4. A system according to claim 3, characterized by using four intake vents and flexible pipes to supply moving air to the turbine located in the rear of the vehicle. The intake vents are located on the engine hood, the roof and both sides of the vehicle behind the front doors. These vents have grills and screens and funnel the entering air back to a flexible pipe attached to the rear of the vent. The flexible pipes are routed and joined together so that all of the air entering the four vents is directed into one pipe that feeds into the enclosure surrounding the turbine. This enclosure surrounds and protects the turbine blades while a built in nozzle directs the airflow across the blades of the turbine. The enclosure also contains an exhaust port, at its lower end, in order for the utilized air to exit by way of a flexible pipe and a rigid exhaust pipe at the rear of the vehicle.
5. A system according to claim 4, characterized by using an enclosure surrounding the turbine blades. This enclosure has an intake port on its top end where air, from the intake vents on the vehicle, is supplied to the enclosure by flexible pipes. The supply pipe is clamped onto the intake port and the rushing air is directed through a smaller angled nozzle built into the turbine enclosure. This nozzle directs the rushing air across the angled blades of the turbine causing it to spin rapidly. Three enclosed bearings also support the shaft of the turbine and enable it to rotate freely within the enclosure. An exhaust channel is located behind the turbine blades so that the fully utilized air is directed down towards the exhaust port. A flexible pipe is clamped over the exhaust port that then directs the air into a rigid exhaust pipe in order to leave the rear of the vehicle. The turbine enclosure is designed to not only protect the turbine blades as they spin but also to direct airflow across the blades and out of the enclosure. The concentrated blast of air from the angled nozzle across the turbine blades enables it to power a larger generator than those used at the front of the vehicle.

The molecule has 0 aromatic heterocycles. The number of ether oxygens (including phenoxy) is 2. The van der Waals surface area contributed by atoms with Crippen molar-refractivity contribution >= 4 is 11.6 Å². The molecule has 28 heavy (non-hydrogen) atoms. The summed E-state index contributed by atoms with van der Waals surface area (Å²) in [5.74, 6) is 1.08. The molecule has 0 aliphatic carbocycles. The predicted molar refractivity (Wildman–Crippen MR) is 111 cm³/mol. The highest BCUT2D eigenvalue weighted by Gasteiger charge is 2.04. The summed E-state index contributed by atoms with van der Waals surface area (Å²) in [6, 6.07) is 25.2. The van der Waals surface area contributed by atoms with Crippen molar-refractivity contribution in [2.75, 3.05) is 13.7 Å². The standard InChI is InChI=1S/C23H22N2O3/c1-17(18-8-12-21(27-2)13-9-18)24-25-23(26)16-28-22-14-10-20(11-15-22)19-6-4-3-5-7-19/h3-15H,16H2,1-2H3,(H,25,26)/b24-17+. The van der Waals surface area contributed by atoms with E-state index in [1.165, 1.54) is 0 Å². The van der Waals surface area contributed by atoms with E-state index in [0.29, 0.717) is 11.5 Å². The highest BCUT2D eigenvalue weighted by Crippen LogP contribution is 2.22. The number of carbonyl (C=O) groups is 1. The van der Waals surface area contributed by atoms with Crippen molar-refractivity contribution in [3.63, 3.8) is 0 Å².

FIELD OF THE INVENTION
Electrical and Mechanical Engineering
This invention will recharge storage batteries in an electric vehicle using wind turbines and generators that spin as air rushes past the turbine blades. Rushing air is taken into the vehicle and directed over five sets of turbines that in turn rotate their generators through a set of gears and provide electrical current to the storage batteries.
BACKGROUND OF THE INVENTION
As gasoline prices steadily rise, many people are investigating the use of electric vehicles for transportation. One of the current difficulties with electric vehicles is the ability of the battery storage system to enable long distance travelling while maintaining high levels of speed. The storage batteries rapidly deplete at higher rates of speed and the distance between full charges is dramatically reduced.
In order for electric vehicles to have an extended driving range, at rates of speeds for our major highways, we need to provide additional charging systems that can supply current to the batteries on an ongoing basis as the vehicle travels. Hydrogen fuel cells, braking systems that charge the batteries and wind turbines with generators can all supply current to the battery system making this possible. A three-stage approach to powering an electric vehicle would provide a desirable solution in order to adequately extend the driving range and speed of these vehicles.
Currently hydrogen requires a large heavy fuel tank to carry the compressed fuel necessary for long road trips. Being able to use smaller, lighter tanks carrying less hydrogen would be of enormous benefit for hydrogen-powered vehicles. A wind powered generating system would easily supply the additional current to make this possible. This system would also enable plug-in electric vehicles to travel longer distances by increasing the electrical charge available at the storage batteries.
SUMMARY OF THE INVENTION
Five wind-powered generators supply the storage batteries in an electric vehicle with a continuous charge at speeds over twenty miles per hour. The four smaller generators are powered by wind turbines located directly behind the front grill of the vehicle. A fifth and larger generator is powered by a turbine moved by rushing air piped from intake vents back to its location in the rear of the vehicle.
The four smaller front mounted wind turbines are positioned side by side and are turned by rushing air as it enters through the front grill of the vehicle. The multi-bladed turbines turn gears inside a lubricated gearbox so that the generators spin much faster than the turbines. The generators supply their current to the storage batteries through a regulator that allows the charge to flow in a constant one-way direction from the generators to the batteries.